Carol E. Balsley Hines
Q: Did you live at Valley City?
A: No, my dad left there long before. I still have some history of Valley City but you probably have it too.
Q: Did your father move to La Sal?
A: No, he was with the Forest Service so he was there and up in the Monticello area and all that country.
Q: What was it like growing up here as a child as compared to being in a city?
A: We could just go any place. We could go hiking. We’d go up to the power dam as we got older and you know the big ditch that runs in front of the fire station where it drops down? It was an open ditch and we went swimming in there all the time. Nice big stream. We were always swimming or doing something.
Q: Did you go down to the wetlands as a child?
A: Yes, we used to go down there and skate. You know it used to freeze over down there. Had good skating.
Q: Did you ever go on the river when it was frozen?
A: Yes, it would really freeze. Nobody’d believe it but they took the oil well equipment down with horses down the river. It was frozen. And then everybody had an ice house. They’d go down and cut the ice out of the river and put it in these icehouses. You know how they’d put it in the sawdust and stuff.
Q: Did they ever get an ice factory here?
A: They did for awhile and the fellow would deliver it around because we had these chest freezers and so he’d bring these big blocks of ice every so often. And then we’d get along fine and we’d chip some off and make ice cream once in awhile. Get a little cow’s cream.
Q: Did you go up on the mountain like a lot of Moab people did during the summers?
A: No we didn’t live up there. Some people took their families and their cows up there but we never did that.
Q: It must have been pretty hot down here?
A: Yes but as kids you don’t notice. We walked up to the power dam,. Nobody took us up to go swimming. We walked.
Q: We talked about Al Rogers one time? Do you remember when he died?
A: I can’t just remember but I’ve got some things on Al Rogers. Dad mentions him in his history but I can’t just remember when he died.
Q: Were you a little girl?
A: Well I guess I must have been about 8 or 10 maybe. But you know we had those wood and coal stoves, you know, those heaters? He’d sit in the front room and spit tobacco juice on the stove!
Q: So he lived right in the house with you?
A: Sometimes he did. He’d come down and dad kind of watched that, mining and things so he’d come down quite often. I probably shouldn’t say all this but there’s a bed bug that doesn’t seem to bother people so much. But its all in the woods and stuff. So when he’d come down and sit down these bed bugs would be crawlin’ in his pockets so as soon as he’d get up and move we kids would get the bed bugs off the chairs! I never hear much about it anymore either but it’s a bed bug that seems to be more in the trees or in his house maybe but they don’t seem to bite anyone. But they’d crawl all over him and he wouldn’t notice them in his pockets. And one time mother had this garden out here and so he decided he’d help mother with the garden so she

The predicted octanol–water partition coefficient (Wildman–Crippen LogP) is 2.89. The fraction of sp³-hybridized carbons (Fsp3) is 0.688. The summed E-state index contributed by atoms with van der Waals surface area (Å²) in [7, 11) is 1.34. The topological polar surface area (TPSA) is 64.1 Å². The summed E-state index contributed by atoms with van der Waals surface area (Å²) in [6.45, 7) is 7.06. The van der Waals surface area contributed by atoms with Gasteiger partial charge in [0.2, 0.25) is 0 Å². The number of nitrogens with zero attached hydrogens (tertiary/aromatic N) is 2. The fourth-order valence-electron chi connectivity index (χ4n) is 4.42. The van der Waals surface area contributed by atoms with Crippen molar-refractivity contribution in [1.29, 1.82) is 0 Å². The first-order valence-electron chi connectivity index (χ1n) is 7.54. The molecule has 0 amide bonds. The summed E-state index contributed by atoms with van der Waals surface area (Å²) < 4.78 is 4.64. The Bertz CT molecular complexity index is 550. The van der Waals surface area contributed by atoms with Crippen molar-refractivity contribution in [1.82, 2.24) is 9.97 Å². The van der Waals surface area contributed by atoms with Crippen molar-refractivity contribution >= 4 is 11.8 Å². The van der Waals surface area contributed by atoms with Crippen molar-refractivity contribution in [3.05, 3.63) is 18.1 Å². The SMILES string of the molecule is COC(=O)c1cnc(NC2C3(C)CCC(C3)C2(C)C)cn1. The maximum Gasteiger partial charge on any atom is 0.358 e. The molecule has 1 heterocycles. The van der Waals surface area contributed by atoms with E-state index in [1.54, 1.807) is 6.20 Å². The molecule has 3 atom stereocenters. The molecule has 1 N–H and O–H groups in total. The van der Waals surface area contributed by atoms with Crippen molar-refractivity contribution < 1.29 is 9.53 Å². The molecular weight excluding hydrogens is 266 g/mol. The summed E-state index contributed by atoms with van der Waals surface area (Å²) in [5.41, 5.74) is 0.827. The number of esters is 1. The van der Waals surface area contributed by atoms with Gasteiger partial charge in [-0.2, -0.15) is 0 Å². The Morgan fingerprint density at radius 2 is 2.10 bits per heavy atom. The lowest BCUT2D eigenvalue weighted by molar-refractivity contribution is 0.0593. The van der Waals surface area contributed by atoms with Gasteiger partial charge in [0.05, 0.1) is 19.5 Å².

had this beautiful garden and had these rows of beets. She said “Now don’t cut this plant.” She went out later and he had cut everything but that one plant! Can you imagine how you’d feel after that?
Q: So did you grow most of your food in a little truck garden?
A: Yes, we’d grow everything here. We had black raspberries. I’d sure like to get some good old black raspberries that were just dropping on the vine.
Q: What stores did you have?
A: Well, we had Millers Store, the co-op. But you know Millers burned down the one time when they were down right across from the Poplar Place. And I had just the nicest hen in the freezer down there. My husband was in the army at that time.
Q: Were you heating with wood? Coal?
A: Um-huh, with the wood and the coal. We’d cook with the wood stoves. My folks had one of those big stoves that had the water tank in it and I don’t know what (??) did with it but it was still in the house when dad died and she got all those things but I don’t know what she did with the stove. In the paper one time I saw where there were real antique things and it was $1,000 and that was years ago when someone was looking for one.
Q: I would presume most of the time you drove cars but did you ever take the train out of Thompson?
A: Not too much, a time or two. There was so many kids that had never seen a train so my dad would take the kids out to see the train out to Thompson and that was quite a treat since they’d never got to see one.
Q: Did you have big classes, a lot of people in your age group?
A: Oh no, we didn’t. On graduation there were just 16 of us. There were more of us when we were younger but a lot of them dropped out or moved away.
Q: This is your graduating class? Do you know everybody in the picture? (photo included)
A: I used to. Girls and boys, and we had this little guy right here (indicated boy on front row of graduation class picture). He didn’t grow very tall and fifty years later we had a reunion and that boy had grown to six feet! And he said one of his boys was like that, just very tiny and small. So the big boys would carry him around and all that. It seemed like they were very good to him. But I just couldn’t believe in that time how he had grown. I should have put the names of them on there.